[Submitted by Laurentia Romaniuk]
Hi everyone! This is my first INKE post – and hopefully, it will be my first of many. I’m really interested in user experience (UX), and so my role within the University of Alberta contingent of INKE is to assist in assessing the usability of whatever projects our team is working on.
For this first column, I’m going to talk about web conventions and content inventories.
I’m in the process of drafting an initial critique of a digital library website which offers a vast array of classical corpora online (among other things). My goal, ultimately, is to provide a detailed analysis to the INKE team so that we can move forward in making this website readable across platforms (tablets, smart phones, etc.). At the moment I am going through the website and checking over conventions and creating a content inventory of these conventions to assess the usability of the site.
So, what are conventions? Conventions are things that most of us probably take for granted, they are basic functions which are common across websites and require little explaining to understand, and they help users make sense of website (Krug, 2006). An example of a convention would be the “home” button on a website. Typically, this button (generally the organization’s logo) is found in the top-left corner of every page of a site, and clicking on this button will return the user to the home page of the site. In many instances, a motto describing the aboutness of the site is found directly under or is incorporated into this button. Most users who are familiar with how websites work, know how to use a home button without explanation. When this button disappears or changes from page to page of a site, users lose part of their ability to navigate the site. On that note, navigation bars are another convention. They assist users in understanding the depth and scope of a site, and they help users know where they are within a site. Every page of a website should have navigation, and the navigation should communicate to the user where they are within the site. This may not sound terribly exciting, and this may be a bit obvious, but these are conventions that we (users) rely on and though they may be easy to take them for granted they are quite important. If users of a site are having a difficult time making sense of a site or are getting lost within it, it could very well be due to conventions not working as they should. In that case, a really simple way to track conventions is through the use of a content inventory.
What is a content inventory? Content inventories are more or less exactly what they sound like – they are an inventory of a site’s content. They can be used to track the usability of each page of a site, how features appear from page to page of a site, and they can help in understanding the size of a website and its layout. For my current project with INKE, I have created a content inventory that looks at the following things: a) is the home icon present b) does the navigation tell me where I am within the site c) are headers and sub-headers used d) is this useful for academics, non-academics, children, and/or the organization hosting the site, e) is this web-written. I am going through each page of a site, and I am asking myself each of these questions along the way. Some of them help me establish whether or not conventions are being used, while others help me know who would use this page of the site and whether or not its content is well presented. I enter this data into an excel spreadsheet. In some cases, these questions are answered in a Y/N format, and in others, a scale is used. As I have been progressing through my inventory, patterns have started to emerge – certain parts of the site are not following conventions, or certain parts are best for academics while others are best for kids. The great thing about this is that the data that comes from this is more objective than it is subjective. I have a tendency to inject my own personal opinions about the usability of things into my critiques, but a content inventory keeps me honest. It may sound like dull work, and admittedly it can be, but it can also lead to really interesting insights related to what is going on with a site.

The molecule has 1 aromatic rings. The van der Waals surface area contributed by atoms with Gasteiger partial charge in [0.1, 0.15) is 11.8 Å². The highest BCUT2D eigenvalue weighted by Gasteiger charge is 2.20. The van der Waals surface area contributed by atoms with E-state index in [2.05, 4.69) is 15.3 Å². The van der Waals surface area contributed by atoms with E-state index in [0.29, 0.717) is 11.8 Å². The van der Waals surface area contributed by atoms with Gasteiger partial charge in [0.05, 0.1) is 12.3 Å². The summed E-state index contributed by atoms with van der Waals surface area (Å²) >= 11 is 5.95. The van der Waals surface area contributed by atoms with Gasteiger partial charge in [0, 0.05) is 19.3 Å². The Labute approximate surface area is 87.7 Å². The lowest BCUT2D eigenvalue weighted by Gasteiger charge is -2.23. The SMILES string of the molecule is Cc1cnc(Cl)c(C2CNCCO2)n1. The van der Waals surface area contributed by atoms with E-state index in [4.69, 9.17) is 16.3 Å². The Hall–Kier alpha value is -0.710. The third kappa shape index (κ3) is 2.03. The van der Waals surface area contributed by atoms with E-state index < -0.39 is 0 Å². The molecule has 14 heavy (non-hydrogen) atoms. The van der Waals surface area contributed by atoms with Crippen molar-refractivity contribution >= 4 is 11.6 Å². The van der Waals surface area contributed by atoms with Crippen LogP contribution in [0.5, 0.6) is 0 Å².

I have included a small sample content inventory for you here so that you can get a better idea of what I am describing. The data is loosely based on a content inventory that I did for a project a few months ago that was unrelated to work with INKE. I should note that pages are numbered with “0” being the home page, “1” being the first tab in the navigation, and so on and so forth. In this example, you can see that as users got deeper into the site, conventions stopped being used. Overall, though, this site is pretty usable.
Hopefully this concept can be of use to others in working on their projects. I imagine it can be adapted to fit various usability assessments.
Thanks for reading!
Krug, S. (2006). Don’t Make Me Think: A Common Sense Approach to Web Usability
(2nd ed.). Indianapolis, IN: New Riders Press.